NEW YORK POST       By Hardeep Phull     March 10, 2015
Modal Trigger

Move over, Gaga, and take a hike, Taylor — the true Queen of Pop has returned for her crown.
This week, Madonna released her 13th album, “Rebel Heart,” and it finds her in a reflective mood. In particular, one song called “Veni Vedi Vici” references her early days scraping together rent while living on the Lower East Side before her rise to fame in the mid-’80s. More than 30 years later, the 56-year-old has certainly left her mark around Gotham — and the city is full of Madonna-related history. This is her New York.

The Roxy, formerly at 515 W. 18th St., and Danceteria, formerly at 30 W. 21st St.
Like so many wannabe stars in the 1980s, the Roxy and Danceteria were two places Madonna played to help hone her act. Legendary New York photographer Bob Gruenrecalls seeing her perform at both venues. “I first saw her play at the Roxy in 1983,” he tells The Post. “It was the style to wear a lot of belts back then, and she had six or seven of them that would fall down to her knees. She looked pretty awkward, but a few months later, she played on the roof of Danceteria. She had already gotten a lot better and this time, the show was packed.”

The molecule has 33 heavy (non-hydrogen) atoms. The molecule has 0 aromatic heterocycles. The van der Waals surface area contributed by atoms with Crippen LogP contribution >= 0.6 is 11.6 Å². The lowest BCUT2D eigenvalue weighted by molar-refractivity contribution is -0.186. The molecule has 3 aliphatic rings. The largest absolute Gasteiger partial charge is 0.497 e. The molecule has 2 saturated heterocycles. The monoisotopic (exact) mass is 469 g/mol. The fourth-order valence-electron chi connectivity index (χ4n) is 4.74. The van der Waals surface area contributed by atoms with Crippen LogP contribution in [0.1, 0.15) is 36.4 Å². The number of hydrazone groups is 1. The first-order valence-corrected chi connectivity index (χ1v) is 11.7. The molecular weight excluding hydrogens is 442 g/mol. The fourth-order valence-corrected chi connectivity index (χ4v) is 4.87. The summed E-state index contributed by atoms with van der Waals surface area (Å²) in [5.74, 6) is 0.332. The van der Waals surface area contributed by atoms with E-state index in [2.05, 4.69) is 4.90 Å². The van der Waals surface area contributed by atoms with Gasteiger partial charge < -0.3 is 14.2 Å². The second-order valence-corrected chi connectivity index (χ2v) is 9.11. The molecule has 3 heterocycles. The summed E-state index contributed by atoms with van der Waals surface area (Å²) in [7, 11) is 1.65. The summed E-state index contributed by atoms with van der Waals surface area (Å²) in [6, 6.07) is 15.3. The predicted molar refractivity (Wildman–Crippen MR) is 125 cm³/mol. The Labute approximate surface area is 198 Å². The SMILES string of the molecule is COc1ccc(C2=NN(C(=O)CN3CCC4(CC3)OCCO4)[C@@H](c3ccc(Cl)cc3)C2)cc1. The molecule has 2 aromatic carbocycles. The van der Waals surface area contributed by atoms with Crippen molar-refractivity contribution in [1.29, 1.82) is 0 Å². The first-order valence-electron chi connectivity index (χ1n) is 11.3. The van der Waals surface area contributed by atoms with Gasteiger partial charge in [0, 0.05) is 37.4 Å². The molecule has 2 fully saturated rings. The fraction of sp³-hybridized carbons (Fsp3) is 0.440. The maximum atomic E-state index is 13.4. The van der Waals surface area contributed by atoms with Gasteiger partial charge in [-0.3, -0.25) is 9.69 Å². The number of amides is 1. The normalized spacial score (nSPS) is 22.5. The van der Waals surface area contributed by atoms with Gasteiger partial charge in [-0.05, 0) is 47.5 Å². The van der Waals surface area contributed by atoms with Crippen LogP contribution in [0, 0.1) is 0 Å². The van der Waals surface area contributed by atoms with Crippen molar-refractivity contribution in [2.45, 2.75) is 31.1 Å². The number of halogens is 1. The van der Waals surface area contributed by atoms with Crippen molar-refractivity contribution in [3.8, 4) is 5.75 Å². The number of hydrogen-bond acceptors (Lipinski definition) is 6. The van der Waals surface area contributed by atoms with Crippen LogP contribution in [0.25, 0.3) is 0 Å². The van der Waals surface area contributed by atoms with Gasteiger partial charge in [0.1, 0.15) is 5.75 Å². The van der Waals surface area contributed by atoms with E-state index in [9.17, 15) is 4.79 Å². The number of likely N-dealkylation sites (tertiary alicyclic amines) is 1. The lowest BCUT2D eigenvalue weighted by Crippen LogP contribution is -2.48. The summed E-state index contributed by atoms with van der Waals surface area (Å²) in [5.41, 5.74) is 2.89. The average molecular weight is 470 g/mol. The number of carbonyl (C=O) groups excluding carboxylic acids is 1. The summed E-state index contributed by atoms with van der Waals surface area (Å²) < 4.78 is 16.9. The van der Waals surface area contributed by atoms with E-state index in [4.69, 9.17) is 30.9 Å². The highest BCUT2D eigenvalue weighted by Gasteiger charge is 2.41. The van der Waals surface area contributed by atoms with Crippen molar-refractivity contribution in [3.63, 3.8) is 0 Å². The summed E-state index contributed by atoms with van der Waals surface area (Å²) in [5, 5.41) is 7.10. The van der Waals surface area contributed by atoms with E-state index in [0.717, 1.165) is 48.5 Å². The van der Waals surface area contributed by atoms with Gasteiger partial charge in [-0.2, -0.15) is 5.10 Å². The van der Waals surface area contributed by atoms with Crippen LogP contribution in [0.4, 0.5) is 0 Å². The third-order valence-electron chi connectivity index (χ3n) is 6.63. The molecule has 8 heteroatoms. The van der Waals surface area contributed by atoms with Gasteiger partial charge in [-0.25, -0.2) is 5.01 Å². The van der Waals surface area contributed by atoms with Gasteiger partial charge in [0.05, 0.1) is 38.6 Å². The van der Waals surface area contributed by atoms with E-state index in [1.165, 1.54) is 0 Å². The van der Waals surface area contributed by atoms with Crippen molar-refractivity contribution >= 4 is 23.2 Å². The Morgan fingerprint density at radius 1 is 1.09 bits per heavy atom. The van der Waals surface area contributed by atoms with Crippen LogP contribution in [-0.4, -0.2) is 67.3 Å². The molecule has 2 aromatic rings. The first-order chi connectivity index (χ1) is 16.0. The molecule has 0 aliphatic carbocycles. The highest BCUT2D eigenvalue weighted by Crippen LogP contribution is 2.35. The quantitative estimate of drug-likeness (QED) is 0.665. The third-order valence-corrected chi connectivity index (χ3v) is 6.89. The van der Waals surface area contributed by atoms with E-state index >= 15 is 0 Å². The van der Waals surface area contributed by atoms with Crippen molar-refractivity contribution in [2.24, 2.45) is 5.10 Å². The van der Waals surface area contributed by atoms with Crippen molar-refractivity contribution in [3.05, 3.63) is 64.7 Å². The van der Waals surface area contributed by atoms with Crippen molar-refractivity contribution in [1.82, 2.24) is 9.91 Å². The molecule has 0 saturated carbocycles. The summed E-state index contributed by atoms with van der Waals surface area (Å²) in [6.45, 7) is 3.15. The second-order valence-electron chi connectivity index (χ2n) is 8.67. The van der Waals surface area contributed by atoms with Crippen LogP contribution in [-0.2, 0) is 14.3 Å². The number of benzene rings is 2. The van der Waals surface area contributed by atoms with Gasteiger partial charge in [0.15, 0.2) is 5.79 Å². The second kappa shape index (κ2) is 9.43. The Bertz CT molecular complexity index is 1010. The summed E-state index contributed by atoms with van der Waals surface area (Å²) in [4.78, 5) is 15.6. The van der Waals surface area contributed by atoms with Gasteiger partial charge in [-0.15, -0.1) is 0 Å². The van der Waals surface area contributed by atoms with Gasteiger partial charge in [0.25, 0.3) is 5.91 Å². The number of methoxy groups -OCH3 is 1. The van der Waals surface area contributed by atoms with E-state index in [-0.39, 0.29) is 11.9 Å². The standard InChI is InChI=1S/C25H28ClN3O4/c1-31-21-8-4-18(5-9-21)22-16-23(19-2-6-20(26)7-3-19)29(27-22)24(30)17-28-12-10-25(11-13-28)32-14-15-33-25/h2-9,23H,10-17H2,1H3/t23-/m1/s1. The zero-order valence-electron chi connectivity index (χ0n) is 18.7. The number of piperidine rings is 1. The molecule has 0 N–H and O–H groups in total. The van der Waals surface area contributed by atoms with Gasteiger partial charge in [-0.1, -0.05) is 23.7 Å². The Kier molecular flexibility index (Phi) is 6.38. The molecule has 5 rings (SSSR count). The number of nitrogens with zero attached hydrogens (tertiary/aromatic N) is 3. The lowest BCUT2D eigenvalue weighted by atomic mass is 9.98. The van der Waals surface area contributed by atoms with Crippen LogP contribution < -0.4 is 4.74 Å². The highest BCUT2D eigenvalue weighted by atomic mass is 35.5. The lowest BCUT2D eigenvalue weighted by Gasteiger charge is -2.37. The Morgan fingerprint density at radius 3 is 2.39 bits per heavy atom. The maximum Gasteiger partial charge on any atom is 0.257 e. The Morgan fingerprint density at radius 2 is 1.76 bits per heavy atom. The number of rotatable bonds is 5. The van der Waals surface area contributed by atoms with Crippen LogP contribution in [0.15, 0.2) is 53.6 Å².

Funhouse, formerly at 526 W. 26th St.
When the Danceteria closed at 4 a.m., a favorite after-hours spot would be the Fun House, where the party would continue until daybreak. One of Madonna’s early club buddies was DJ Johnny Dynell. “Jellybean Benitez was the DJ, and Madonna was taking it all in,” remembers Dynell. “It sounds like a strange thing to say now, but she was the only woman I knew who would pick up and comment on a bass line or a beat, and it’s no accident that some of her early records sounded like the music that was played at the Funhouse.”

Bomba em forma de míssil assusta NY. Mas era só uma “cápsula do tempo” dos anos 80    06/07/2017           Reprodução/Twitter

Construtores civis de Nova York nos EUA levaram um susto na última quarta-feira ao desenterrarem uma suposta bomba em Manhattan. No fim das contas, o artefato era uma “cápsula do tempo” e pertencia a uma antiga boate da cidade.